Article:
• Anopheles;
  • climate;
  • El Niño;
  • greenhouse effect;
  • malaria;
  • modelling;
  • weather


  1. Top of page
  2. Abstract
  3. Introduction
  4. Methods
  5. Results
  6. Conclusion
  7. Acknowledgements
  8. References

While malaria transmission varies seasonally, large inter-annual heterogeneity of malaria incidence occurs. Variability in entomological parameters, biting rates and entomological inoculation rates (EIR) have been strongly associated with attack rates in children. The goal of this study was to assess the weather's impact on weekly biting and EIR in the endemic area of Kisian, Kenya. Entomological data collected by the U.S. Army from March 1986 through June 1988 at Kisian, Kenya was analysed with concurrent weather data from nearby Kisumu airport. A soil moisture model of surface-water availability was used to combine multiple weather parameters with landcover and soil features to improve disease prediction. Modelling soil moisture substantially improved prediction of biting rates compared to rainfall; soil moisture lagged two weeks explained up to 45% of An. gambiae biting variability, compared to 8% for raw precipitation. For An. funestus, soil moisture explained 32% variability, peaking after a 4-week lag. The interspecies difference in response to soil moisture was significant (P < 0.00001). A satellite normalized differential vegetation index (NDVI) of the study site yielded a similar correlation (r2= 0.42 An. gambiae). Modelled soil moisture accounted for up to 56% variability of An. gambiae EIR, peaking at a lag of six weeks. The relationship between temperature and An. gambiae biting rates was less robust; maximum temperature r2=−0.20, and minimum temperature r2= 0.12 after lagging one week. Benefits of hydrological modelling are compared to raw weather parameters and to satellite NDVI. These findings can improve both current malaria risk assessments and those based on El Niño forecasts or global climate change model projections.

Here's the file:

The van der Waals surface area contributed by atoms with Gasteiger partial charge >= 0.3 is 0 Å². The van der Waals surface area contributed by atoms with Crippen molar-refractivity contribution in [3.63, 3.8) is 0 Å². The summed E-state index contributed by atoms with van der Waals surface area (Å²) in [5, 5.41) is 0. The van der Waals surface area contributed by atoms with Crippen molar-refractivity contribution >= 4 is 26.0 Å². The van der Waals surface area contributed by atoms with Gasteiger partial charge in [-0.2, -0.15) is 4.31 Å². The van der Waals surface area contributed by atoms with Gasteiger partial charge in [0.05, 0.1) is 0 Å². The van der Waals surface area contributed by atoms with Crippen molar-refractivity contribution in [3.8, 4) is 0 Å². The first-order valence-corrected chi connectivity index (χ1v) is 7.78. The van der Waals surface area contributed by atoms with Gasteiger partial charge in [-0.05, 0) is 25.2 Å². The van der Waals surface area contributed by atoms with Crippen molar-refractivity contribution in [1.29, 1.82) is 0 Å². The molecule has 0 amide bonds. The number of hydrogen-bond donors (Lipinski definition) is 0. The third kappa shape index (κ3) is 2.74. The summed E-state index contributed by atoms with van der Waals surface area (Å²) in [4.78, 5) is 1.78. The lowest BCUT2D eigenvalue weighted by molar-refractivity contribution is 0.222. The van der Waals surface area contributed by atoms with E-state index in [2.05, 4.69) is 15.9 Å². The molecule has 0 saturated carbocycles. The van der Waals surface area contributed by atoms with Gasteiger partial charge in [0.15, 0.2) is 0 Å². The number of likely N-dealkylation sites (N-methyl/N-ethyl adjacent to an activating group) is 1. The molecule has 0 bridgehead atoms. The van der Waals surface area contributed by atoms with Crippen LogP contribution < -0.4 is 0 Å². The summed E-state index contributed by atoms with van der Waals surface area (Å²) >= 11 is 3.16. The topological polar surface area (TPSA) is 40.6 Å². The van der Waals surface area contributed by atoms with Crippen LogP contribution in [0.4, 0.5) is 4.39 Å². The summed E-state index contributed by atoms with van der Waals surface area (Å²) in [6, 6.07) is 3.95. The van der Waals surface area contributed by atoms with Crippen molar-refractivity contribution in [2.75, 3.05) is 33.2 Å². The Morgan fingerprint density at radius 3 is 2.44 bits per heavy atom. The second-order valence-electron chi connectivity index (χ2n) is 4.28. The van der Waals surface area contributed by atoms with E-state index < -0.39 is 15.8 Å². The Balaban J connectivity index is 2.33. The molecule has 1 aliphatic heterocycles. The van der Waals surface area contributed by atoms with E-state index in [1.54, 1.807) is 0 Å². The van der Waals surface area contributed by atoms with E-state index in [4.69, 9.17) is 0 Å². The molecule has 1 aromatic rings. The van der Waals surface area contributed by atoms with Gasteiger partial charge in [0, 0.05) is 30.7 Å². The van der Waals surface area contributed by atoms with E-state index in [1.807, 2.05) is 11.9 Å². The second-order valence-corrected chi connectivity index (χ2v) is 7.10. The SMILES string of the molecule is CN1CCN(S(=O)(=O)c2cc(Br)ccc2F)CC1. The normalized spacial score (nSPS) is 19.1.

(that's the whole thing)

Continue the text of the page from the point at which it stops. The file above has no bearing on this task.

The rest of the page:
1. Top of page
  2. Abstract
  3. Introduction
  4. Methods
  5. Results
  6. Conclusion
  7. Acknowledgements
  8. References

Of all the mosquito-borne diseases, malaria caused by Plasmodium falciparum remains the most widespread, affecting over 110 million people and killing 1–2 million people annually (Knudsen & Slooff 1992). In 1995, 2.1 million malaria fatalities were reported by WHO ([World Health Organization(1996a) ]WHO 1996). Drug-resistance persists and antimalarial vaccines have shown limited efficacy (Institute of Medicine 1991; Valero et al. 1993; Alonso et al. 1994; Nosten et al. 1996). In many regions where malaria had been almost eliminated, the disease has returned, sometimes at levels surpassing earlier prevalence (Institute of Medicine 1991).

The relationship between weather and malaria has been validated by entomological models (Garrett-Jones 1964; Reisen & Boreham 1982) as well as by the analysis of long-term trends in human malaria cases (Swaroop 1949). In addition to seasonality, there is substantial interannual heterogeneity of malaria incidence around the globe (Fontenille et al. 1997). Extreme alteration of rainfall patterns associated with El Niño events (when above-average sea surface temperatures occur in the eastern equatorial Pacific) (Ropelewski & Halpert 1987) have been recently identified as one large-scale climatic driving force behind such malaria variability (Bouma & van der Kaay 1994, 1996; Bouma et al. 1994, 1997).

In addition to linkages between El Niño events and malaria, recent trends and future projections of global climate change (Houghton et al. 1996) have highlighted the need to re-assess the potential impact of climate on many public health problems, including vector-borne diseases (Reeves et al. 1994; Lindsay & Birley 1996; Patz et al. 1996). Malaria has been identified by the World Health Organization to be the vector-borne disease most sensitive to long-term environmental change ([World Health Organization(1996a) ]WHO 1996).

Vector-borne parasites such as Plasmodium are sensitive to ambient climate conditions because part of the life cycle occurs inside an invertebrate host (Bradley 1993), and weather is considered to be the most important cause of atypically large epidemics in nonendemic areas (Gilles 1993). In the laboratory, ambient temperature, which can raise or lower the internal temperature of poikilothermic vectors, influences the duration of the gonotrophic cycle (Briegel & Lea 1975), the extrinsic incubation period of the parasites and vector survival (Boyd 1949). Surface water availability for mosquito breeding sites has been known to determine mosquito densities, and in many regions the seasonality of malaria is attributed to rainfall patterns. Given these relationships, malaria transmission intensity still remains difficult to predict.

Beier et al. (1994) showed a strong relationship between malaria incidence and concomitant entomological inoculation rate in Kenya. EIR explained 74% of the attack rates in child cohorts. The human biting rate (HBR) alone accounted for 68% of the variability. The purpose of our study was to determine the effects of weather on these transmission components in the field. Specifically, we examined the extent to which temperature and precipitation affect HBR, sporozoite rates and EIR. We used a soil moisture model to test whether this methodological tool could improve predictability of biting rates over that based on raw precipitation data and the satellite normalized-difference vegetation index (NDVI).